The development of the nestlings is apparent not only from their rapid growth, but also from the way they have been able to weather this passing storm.
They are now able to thermoregulate and also their feather development increasingly allows them to shed the rain.
It is hard to see, but under the still thick layer of downy feathers, they should have an increasingly thick layer of body (contour) feathers.
Photos: Latest images from the nest
Mom still occasionally shelters them from the rain, but you will also see them exposed. Yesterday they spent some time snapping at raindrops. Right after the heaviest winds and rain on Saturday mom came in and immediately began feeding them as though nothing had happened.
I have received a lot of emails regarding banding the young. Most people want to know when it is going to happen so they can watch. A few people expressed concerned for the nestling's welfare and a small number of people have philosophical concerns (arguing that we should just leave them alone.
I have decided not to band them this year, but not for the reasons suggested by the folks who either fear for the safety of the nestlings or the folks who simply believe that we should leave them be on philosophical grounds. I am not going to band because I am concerned that approaching the nest from a building window will attract more of the parent's attention to what is happening behind the glass. Nesting this close to people is a dynamic situation even if the birds are familiar with the activity in the nearby offices. The local offices have been great about putting coverings over the windows to give the birds privacy and minimizing human activity in the rooms near the nests. I have decided not to do something which might increase their focus on the office windows.
That being said, I am conformable that we can enter nests and band young without doing significant harm to the nestlings. It is undoubtedly a stressful event for both the nestlings and the parents. We are after all predators in their minds even if that is not our intention. However, each year, thousands of nestlings representing a multitude of species across the United States are banded without incident as part of ongoing efforts to learn more about our bird populations. We choose the timing of the banding very carefully ensuring that the birds are old enough to take the stress but still young enough that they will not jump out of the nest prematurely. Responsible banders back off from a nest if there is any concern that the young or adults will not be able to withstand the event. Red-tail parents have tremendous fidelity to their young once they hatch, so abandonment is a very remote possibility--they are usually very close by during the entire banding process and enter the nest within minutes of the bander leaving. The bigger risk, although still small, is to the young if they are not able to withstand the stress, but by the time we enter the nest, they are pretty darn hearty. At a nest such as this one, we have an increased advantage because we can assess them remotely before we do the nest entry. Banding requires permits and is heavily regulated by the federal government.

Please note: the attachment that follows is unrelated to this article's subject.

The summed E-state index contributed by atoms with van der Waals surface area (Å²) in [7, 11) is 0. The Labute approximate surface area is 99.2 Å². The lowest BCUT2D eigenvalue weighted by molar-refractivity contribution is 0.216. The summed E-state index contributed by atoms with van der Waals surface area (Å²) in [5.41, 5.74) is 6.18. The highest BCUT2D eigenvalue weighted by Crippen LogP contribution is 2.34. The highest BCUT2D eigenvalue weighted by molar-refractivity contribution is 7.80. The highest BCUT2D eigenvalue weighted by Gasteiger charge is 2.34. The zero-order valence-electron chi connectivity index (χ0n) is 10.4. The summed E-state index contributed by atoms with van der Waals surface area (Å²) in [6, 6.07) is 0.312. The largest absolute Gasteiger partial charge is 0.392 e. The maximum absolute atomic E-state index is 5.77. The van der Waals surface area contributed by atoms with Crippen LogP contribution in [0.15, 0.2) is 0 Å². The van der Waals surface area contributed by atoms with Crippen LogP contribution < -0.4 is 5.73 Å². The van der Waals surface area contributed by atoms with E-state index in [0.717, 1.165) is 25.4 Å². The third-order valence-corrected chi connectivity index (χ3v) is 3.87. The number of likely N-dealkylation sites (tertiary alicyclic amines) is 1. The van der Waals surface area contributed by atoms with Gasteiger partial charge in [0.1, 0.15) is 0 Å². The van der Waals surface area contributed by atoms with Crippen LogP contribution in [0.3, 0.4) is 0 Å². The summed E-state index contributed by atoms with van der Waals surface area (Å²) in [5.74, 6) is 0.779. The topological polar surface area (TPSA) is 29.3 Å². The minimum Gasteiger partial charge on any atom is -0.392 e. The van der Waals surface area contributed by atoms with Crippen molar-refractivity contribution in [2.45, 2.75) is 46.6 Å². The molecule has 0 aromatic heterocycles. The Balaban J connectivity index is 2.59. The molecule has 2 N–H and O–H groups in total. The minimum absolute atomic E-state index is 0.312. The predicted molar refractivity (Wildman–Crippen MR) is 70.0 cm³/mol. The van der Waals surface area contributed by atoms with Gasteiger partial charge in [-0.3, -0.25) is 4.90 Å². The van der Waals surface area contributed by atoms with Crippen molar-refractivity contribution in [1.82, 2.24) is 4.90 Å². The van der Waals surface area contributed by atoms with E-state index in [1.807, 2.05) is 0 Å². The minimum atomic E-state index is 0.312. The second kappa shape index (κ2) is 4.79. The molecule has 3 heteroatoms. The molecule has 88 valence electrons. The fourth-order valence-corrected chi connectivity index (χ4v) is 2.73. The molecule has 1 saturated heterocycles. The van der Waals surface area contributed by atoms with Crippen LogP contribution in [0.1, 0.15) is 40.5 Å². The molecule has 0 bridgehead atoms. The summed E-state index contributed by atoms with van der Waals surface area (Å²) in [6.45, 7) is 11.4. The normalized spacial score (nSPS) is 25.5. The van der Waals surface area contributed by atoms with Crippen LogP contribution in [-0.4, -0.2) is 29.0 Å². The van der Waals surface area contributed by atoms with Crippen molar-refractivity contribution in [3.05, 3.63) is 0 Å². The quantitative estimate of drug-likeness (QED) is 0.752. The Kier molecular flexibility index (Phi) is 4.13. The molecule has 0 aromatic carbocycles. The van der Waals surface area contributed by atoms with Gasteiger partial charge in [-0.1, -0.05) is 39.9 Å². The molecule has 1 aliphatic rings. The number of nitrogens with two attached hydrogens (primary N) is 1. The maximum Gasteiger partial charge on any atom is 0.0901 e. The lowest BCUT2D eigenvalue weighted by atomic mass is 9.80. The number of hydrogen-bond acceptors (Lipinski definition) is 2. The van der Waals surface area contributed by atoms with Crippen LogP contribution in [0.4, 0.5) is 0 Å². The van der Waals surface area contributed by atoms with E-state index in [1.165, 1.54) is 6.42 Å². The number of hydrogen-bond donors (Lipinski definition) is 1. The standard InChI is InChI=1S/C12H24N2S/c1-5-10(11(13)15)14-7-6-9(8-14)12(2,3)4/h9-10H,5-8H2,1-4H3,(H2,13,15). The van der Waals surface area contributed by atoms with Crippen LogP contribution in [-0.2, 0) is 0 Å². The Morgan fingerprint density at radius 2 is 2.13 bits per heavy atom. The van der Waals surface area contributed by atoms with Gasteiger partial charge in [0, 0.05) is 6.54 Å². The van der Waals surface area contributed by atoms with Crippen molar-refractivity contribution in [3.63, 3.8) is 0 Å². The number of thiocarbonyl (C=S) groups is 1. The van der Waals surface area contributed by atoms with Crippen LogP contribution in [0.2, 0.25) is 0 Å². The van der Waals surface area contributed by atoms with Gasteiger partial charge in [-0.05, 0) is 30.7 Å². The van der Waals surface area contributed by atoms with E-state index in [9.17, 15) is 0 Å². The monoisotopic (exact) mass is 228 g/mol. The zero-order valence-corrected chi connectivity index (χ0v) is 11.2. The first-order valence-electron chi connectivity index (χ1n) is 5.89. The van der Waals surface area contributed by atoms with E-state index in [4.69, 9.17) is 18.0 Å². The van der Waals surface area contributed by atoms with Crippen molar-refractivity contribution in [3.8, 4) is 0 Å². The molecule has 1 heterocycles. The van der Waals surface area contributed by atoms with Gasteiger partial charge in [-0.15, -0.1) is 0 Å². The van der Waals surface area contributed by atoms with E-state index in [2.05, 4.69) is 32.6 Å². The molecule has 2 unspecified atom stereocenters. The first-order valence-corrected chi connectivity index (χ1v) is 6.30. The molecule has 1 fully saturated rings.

As per the philosophical concerns, those really are a value judgment and I respect folks differing perspectives on this matter. I band peregrine falcon nestlings every season, but I always get a special thrill out of seeing a peregrine without a band---there is something very cool about a bird that has never been touched by humans, perhaps a nest that we don't even know about somewhere out on the landscape...
The argument for banding is that it provides us with important information about bird behavior and population trends. Today nearly 25% of the bird species found in North America are experiencing significant long term declines. If current trends are allowed to continue, one out of every four species on the continent could virtually disappear in the foreseeable future. Simply "leaving them alone" is not going to reverse that trend. We are going to have to ask our communities to make major changes in order to preserve our native bird populations, and the only way that people are going to be willing to make those changes is if we have the science to back-up those decisions. Whether or not we band this specific red-tail nest is irrelevant, but the nationwide effort to band and track birds has provided us with a huge amount of data on which to base management decisions.
One quick example: Biologists tracking Swainson's Hawks along their migratory routes discovered in 1996 that use of the organophosphorus insecticide, monocrotophos by farmers in Argentina to control grasshoppers was resulting in huge levels of hawk mortality. Swainson's Hawks which migrate in huge groups would come in and feed on the poisoned insects. Biologists discovered fields with literally thousands of hawk carcasses. As a result, the United States has been working cooperatively with Argentina to phase out use of this pesticide. The discovery of this problem was on made possible by banding and radio telemetry studies.